A lesson is a structured period of time where learning is intended to occur. It involves one or more students (also called pupils or learners in some circumstances) being taught by a teacher or instructor. A lesson may be either one section of a textbook (which, apart from the printed page, can also include multimedia) or, more frequently, a short period of time during which learners are taught about a particular subject or taught how to perform a particular activity. Lessons are generally taught in a classroom but may instead take place in a situated learningenvironment.
In a wider sense, a lesson is an insight gained by a learner into previously unfamiliar subject-matter. Such a lesson can be either planned or accidental, enjoyable or painful. The colloquial phrase "to teach someone a lesson", means to punish or scold a person for a mistake they have made in order to ensure that they do not make the same mistake again.
"Lessons" is the eighth episode of the first season of the HBO original series The Wire. The episode was written by David Simon from a story by David Simon and Ed Burns and was directed by Gloria Muzio. It originally aired on July 21, 2002.
One of Wallace's young charges wakes him for help with their math homework. Wallace appears unusually tired and irritable, but he awakes to assist with the child's school work anyway. The young kid is unable to do a simple story problem. Wallace asks a similar question, but uses the language of the drug business, instead of busses, which the kid solves in seconds. Poot shows up during the math lesson and encourages Wallace to come to work rather than lying around all day, which he has frequently been doing recently. He is reluctant and refuses to leave his room. He then asks to borrow money from Poot, who begrudgingly obliges. Afterward, Poot reports his concerns over Wallace's activities to D'Angelo, who wants to talk with Wallace face-to-face. Meanwhile, at the print shop (a Barksdale front), Stringer berates the staff for not acting like professionals.
Cantonese, or Standard Cantonese (t廣東話, s广东话; originally known as t廣州話, s广州话), is the dialect of Yue Chinese spoken in the vicinity of Canton in southern China. It is the traditional prestige dialect of Yue.
While the term Cantonese refers narrowly to the prestige variety described in this article, it is often used in a broader sense for the entire Yue branch of Chinese, including related dialects such as Taishanese. When standard Cantonese and the closely related Yuehai dialects are classified as one variant, there are about 80 million total speakers.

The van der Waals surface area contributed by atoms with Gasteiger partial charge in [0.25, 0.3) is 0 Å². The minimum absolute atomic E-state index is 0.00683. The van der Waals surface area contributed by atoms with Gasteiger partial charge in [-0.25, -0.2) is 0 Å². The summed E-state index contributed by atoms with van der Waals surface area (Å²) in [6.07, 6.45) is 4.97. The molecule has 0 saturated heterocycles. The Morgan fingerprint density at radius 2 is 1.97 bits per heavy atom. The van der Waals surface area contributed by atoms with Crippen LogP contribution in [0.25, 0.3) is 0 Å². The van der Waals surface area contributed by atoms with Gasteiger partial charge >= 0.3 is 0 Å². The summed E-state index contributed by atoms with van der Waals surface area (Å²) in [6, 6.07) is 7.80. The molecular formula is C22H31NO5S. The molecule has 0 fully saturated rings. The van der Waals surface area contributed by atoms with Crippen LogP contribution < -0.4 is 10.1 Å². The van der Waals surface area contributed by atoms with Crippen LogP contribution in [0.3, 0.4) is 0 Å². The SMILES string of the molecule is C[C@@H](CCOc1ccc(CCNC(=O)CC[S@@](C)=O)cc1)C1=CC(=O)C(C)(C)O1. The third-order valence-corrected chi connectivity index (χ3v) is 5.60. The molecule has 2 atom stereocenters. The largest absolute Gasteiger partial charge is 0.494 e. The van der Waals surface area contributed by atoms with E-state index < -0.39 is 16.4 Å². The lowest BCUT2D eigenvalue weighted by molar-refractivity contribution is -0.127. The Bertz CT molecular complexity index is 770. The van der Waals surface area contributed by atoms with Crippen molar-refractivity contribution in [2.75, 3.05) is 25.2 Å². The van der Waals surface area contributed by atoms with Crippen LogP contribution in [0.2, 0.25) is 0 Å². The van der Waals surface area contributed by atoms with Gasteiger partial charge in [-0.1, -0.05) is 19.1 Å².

The prototypical use of the name Cantonese in English is for the Guangzhou (Canton) dialect of Yue, but it is commonly used for Yue as a whole. To avoid confusion, academic texts may call the primary branch of Chinese "Yue", following the Mandarinpinyin spelling, and either restrict "Cantonese" to its common usage as the dialect of Guangzhou, or avoid the term "Cantonese" altogether and distinguish Yue from Canton or Guangzhou dialect.
Cyfirma had observed conversations on Chinese hacker forums in Mandarin and Cantonese about “teaching a lesson to India.” The conversations had named several media houses that have been critical of the Chinse Army apart from other major Indian companies and several government agencies ... ....
Government agencies, media houses and large companies in India may potentially be the target of a cyberattack by hacking groups with links to China, according to reports ... Cyfirma had observed conversations on Chinese hacker forums in Mandarin and Cantonese s about “teaching a lesson to India,” about 9 to 10 days ago, the report said ... ....
NEW DELHI...India and China engaged in violent clashes earlier this week, a first in 45 years ... According to the Cyfirma, around 9 to 10 days ago Chinese hacker forums in Mandarin and Cantonese started talking about teaching a lesson to India, especially media houses which have been critical of Chinese army ... Subscribe to newsletters ... .
In Cantonese “wonton”means swallowing cloud ... I took lessons in Cantonese ... I believe that Cork people could speak Cantonese exceptionally well ... There is a Cantonese saying that roughly translates as if something’s back is facing the sky, it is edible (in other words, everything is edible).